The aim of this review article was to expose
the fundamental problems involved in Yerkes attempts to measure intelligence
during the First World War.
Yerkes was a psychologist and in 1915 mental testing did not enjoy much
credibility, so Yerkes tried to change this. Yerkes was concerned to
establish psychology as a ‘hard’ science and believed that using such
a ‘scientific’ approach to mental testing looked a promising route to
achieve this. He believed that intelligence testing should be as rigorous
as any other science and he equated science with number and quantification
During the First World War (1914-18)
Yerkes found an opportunity to promote the use and status of mental testing
and therefore the status of psychology as a serious science. The American
military gave Yerkes permission to carry out mental tests to over 1.75
million army recruits.
In 1917, Yerkes devised three types of
Army Alpha - A written test for literate
recruits. The Alpha test had eight parts, such as analogies, filling in the
missing number, and unscrambling a sentence. These types of tests have now
become common in modern IQ tests.
Army Beta - A pictorial test for men who
were illiterate or who failed the alpha. The Beta test had seven parts
including running a maze, number work and the picture completion task.
Individual Examination - An individual
spoken test for men who failed the Beta
The Alpha and Beta tests could be
administered to large groups and took less than an hour to complete.
Yerkes argued that his tests measured
‘native intellectual ability’, in other words, innate intelligence which was
unaffected by culture and educational opportunities.
Yerkes identified three ‘facts’
which were discovered from the intelligence testing.
The average mental age of White American adults was 13. The score
of 13 was at the top of the category of ‘moronity’. That is why the
title of the article is ‘A Nation of Morons’, because the ‘data’
showed that the USA was just that. Terman had previously set the
standard at 16.
It was possible to grade European immigrants by their country of
origin. The average man of many countries was a moron, with the fair
people of Northern and Western Europe scoring higher than the Slavs of
Eastern Europe and the darker people of Southern Europe. (The average
Russian had a mental age of 11.34; the Italian, 11.01; the Pole, 10.74).
The average score of Black men was
10.4, which was considerably below the White average.
findings were used to support the idea of genetic differences between
‘races’. Carl Brigham, one of Yerkes’ colleagues, using a genetic
explanation of the data proposed the racial superiority of the Nordic people
(from Northern Europe).
Similarly it was argued that the average
scores from the different national groups reflected innate racial
Based on these ‘facts’, and lobbying from
scientists who supported the eugenics argument, the Immigration Restriction
Act (1924) was passed by the US Congress. The Act set immigration quotas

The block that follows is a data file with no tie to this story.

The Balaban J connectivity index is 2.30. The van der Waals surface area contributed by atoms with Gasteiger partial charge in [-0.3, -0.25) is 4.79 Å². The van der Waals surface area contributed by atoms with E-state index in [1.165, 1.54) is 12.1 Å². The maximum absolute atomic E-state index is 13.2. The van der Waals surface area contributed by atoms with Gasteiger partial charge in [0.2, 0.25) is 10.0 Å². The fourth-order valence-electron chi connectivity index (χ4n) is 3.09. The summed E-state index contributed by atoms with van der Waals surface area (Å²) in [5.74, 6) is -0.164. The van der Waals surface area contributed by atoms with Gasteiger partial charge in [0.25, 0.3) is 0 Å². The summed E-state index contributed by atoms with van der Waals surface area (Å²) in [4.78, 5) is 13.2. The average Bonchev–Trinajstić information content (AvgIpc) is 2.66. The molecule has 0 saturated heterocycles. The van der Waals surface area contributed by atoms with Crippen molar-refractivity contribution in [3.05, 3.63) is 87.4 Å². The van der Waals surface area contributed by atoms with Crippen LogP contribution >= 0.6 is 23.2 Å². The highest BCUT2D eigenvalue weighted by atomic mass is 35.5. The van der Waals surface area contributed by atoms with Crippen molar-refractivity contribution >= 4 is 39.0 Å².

based on the US population in 1890 (over 30 years prior to the Act). This
year was used as the benchmark because immigration from Southern and Eastern
Europe had been relatively low before this date.
During the next 20 years, conditions
deteriorated dramatically in Europe for Slavs and Jews as the Nazi
governments enacted policies of ‘racial purity’ culminating in genocide.
Estimates suggest that the immigration quotas barred up to six million
people from Europe, a number with great significance in the history of
Gould identified many problems with the
mass intelligence testing. In particular he pointed to the cultural bias in
The Beta test required a high level of
cultural and educational knowledge to be completed successfully. For
example, recent immigrants would have to be familiar with phonograms, tennis
courts and light bulbs.
There were also a number of problems in
the administration of the tests. In particular, many who were illiterate in
English were still allocated to the Alpha test and so scored zero or near to
zero. Because Yerkes had overestimated the level of literacy the queues for
the Beta test became very long, leading to the inappropriate re-allocation
of men to the Alpha test. Failures on the Alpha tests were often not
recalled to take the Beta test. Therefore, recent immigrants who had a poor
grasp of English, and Black men who had not been given much, if any, formal
education, were unable to score on the Alpha test.
Another problem was that even the Beta
test required the use of pencil and the writing of numbers, and many men had
never even seen or used a pencil before.
Conditions in which the tests were taken
were also unsatisfactory. For example, the time allowed was insufficient
and an air of panic surrounded the whole procedure. To men unused to the
written word or number, the event must have been extremely bewildering.
Gould argues that with such problems, the
data should be looked at with considerably scepticism.
Gould clearly exposes in his review some
of the ridiculous and racist explanations put forward by Yerkes and his
Gould’s article highlights the scientific
racism, (i.e. the use of bogus scientific arguments to oppress another
group) in the arguments made by Yerkes and uncovered some of the awful
consequences of this racism.